I, the Hand
indeed I, the Warrior
I, the Mocker
I respect nothing...
from the sunset
from the sunrise
Anywhere you dwell
From the four directions
I call you
to my grip...
to be stained
cross my path.''
~Ruiz de Alarcon, II:1 (Alarcon 1992:35)
Tlatecuin literally means ''cross my path'', as of which we can see is the last line in the last stanza of this chant. This is an example of an Nahua (Aztec) prayer for travelers. In this poem we can see the key repetitive features that are so common within Aztec chants, poems, songs and prayers.
Quetzalcoatl, which can be seen in the first stanza, second line, is an Aztec deity who's name means ''feathered serpent''. He is considered to be the Nahua god of learning, knowledge, intelligence and priesthood within Nahua- however he is also linked to the wind, the dawn, merchants (of which we will see the relevance to in this chant), and of arts and crafts.
The poem is also distinctively imprinted by the being of repetition in the sounds of line endings- such as the "tl" in the first four lines of the first stanza, the "an" of the second stanza, the "nemi" of the third, and the "az" of the fifth.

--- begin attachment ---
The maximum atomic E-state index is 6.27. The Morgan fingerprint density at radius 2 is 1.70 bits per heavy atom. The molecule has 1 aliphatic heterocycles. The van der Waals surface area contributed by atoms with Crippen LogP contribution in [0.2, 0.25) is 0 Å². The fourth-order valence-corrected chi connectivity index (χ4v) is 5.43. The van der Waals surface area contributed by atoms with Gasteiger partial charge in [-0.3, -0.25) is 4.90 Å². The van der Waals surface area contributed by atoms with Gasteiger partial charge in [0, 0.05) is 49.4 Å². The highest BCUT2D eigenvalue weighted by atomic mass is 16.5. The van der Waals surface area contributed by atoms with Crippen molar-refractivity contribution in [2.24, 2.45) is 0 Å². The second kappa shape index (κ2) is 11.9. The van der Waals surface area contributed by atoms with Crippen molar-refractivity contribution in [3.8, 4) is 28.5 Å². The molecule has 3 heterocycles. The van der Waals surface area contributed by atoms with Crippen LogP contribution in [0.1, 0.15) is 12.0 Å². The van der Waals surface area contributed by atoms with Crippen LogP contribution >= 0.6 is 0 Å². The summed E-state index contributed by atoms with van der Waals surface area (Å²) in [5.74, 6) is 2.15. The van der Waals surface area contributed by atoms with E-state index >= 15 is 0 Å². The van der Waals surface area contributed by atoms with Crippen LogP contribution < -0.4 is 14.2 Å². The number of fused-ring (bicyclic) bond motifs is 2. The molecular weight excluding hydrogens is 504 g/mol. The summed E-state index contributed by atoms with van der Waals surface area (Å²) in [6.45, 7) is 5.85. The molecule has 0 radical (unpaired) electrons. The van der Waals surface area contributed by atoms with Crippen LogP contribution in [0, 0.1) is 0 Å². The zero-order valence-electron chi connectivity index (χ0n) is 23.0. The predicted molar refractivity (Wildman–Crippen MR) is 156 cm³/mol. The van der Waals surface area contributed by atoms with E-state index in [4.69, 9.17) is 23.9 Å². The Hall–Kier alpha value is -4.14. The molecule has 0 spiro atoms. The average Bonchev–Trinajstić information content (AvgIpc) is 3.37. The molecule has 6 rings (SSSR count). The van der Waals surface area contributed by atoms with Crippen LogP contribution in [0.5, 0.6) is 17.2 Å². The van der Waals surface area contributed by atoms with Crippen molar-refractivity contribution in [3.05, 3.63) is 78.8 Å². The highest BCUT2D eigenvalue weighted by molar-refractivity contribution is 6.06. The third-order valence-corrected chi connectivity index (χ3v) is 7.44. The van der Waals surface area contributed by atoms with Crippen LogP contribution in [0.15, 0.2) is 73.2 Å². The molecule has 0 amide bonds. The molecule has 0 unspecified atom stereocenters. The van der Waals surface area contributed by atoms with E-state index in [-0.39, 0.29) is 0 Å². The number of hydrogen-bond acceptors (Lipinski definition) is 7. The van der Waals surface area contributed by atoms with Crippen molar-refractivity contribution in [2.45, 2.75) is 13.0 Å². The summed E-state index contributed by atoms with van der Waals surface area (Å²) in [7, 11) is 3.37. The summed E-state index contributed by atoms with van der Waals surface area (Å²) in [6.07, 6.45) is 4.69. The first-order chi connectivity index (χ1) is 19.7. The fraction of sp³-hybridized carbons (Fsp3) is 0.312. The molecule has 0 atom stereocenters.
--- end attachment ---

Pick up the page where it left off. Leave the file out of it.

Although not seeming to follow a particular pattern in rhyming, unlike those found typically within in European poetry, this repetition of the ending sounds (in which the voice would be raised) seems to imply a sense of strength and musical unity to the poem, which is appropriate as it is very much, in my eyes obviously so a chant for the traveler.
The content of the chant for me bestows us an interesting peek of an Aztec traveler of some sort, most likely a pochtecatl (traveling merchant) as this poem calls upon Quetzalcoatl, as of whom is the deity of merchants, as said earlier, readying himself for travel: seemingly by challenging the many, various spirits and personifications of nature to come out and fight him, asking them to come forth from each of the directions, the sunrise, the sunset and so on... (as we can see in several of the stanzas), stating that he fears and possesses respects nothing and no-one.
Interestingly so, while at the same time evoking the image of sacrifice that we can see in the fifth stanza, which is vague and enigmatic as to the source of the blood described in the chant, at least it seems so in translation found.
While it may very well be the blood of the foes and metaphorically the challenges the traveler in this chant faces, however it may also be a reference to an act of autosacrifice on the traveler's own part, an offering to the very same spirits he defies, that the spirits please will not provide him with much damage or harm.
And so I conclude my brief analogy. I'm interested as to other's interpretation.